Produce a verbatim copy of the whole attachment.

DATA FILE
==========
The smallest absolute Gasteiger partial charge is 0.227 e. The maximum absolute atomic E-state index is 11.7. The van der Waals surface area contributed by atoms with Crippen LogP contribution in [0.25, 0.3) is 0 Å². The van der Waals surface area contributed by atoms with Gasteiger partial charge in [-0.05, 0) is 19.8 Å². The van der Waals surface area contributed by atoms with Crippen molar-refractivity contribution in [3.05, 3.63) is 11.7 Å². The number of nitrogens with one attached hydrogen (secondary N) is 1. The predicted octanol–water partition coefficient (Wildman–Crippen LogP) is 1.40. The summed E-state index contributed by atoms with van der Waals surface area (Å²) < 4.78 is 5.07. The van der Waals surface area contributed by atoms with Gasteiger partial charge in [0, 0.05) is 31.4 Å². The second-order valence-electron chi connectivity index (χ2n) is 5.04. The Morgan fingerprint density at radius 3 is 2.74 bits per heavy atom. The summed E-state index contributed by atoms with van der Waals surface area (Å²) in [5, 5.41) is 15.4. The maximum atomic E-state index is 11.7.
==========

The smallest absolute Gasteiger partial charge is 0.227 e. The maximum absolute atomic E-state index is 11.7. The van der Waals surface area contributed by atoms with Crippen LogP contribution in [0.25, 0.3) is 0 Å². The van der Waals surface area contributed by atoms with Gasteiger partial charge in [-0.05, 0) is 19.8 Å². The van der Waals surface area contributed by atoms with Crippen molar-refractivity contribution in [3.05, 3.63) is 11.7 Å². The number of nitrogens with one attached hydrogen (secondary N) is 1. The predicted octanol–water partition coefficient (Wildman–Crippen LogP) is 1.40. The summed E-state index contributed by atoms with van der Waals surface area (Å²) < 4.78 is 5.07. The van der Waals surface area contributed by atoms with Gasteiger partial charge in [0, 0.05) is 31.4 Å². The second-order valence-electron chi connectivity index (χ2n) is 5.04. The Morgan fingerprint density at radius 3 is 2.74 bits per heavy atom. The summed E-state index contributed by atoms with van der Waals surface area (Å²) in [5, 5.41) is 15.4. The maximum atomic E-state index is 11.7.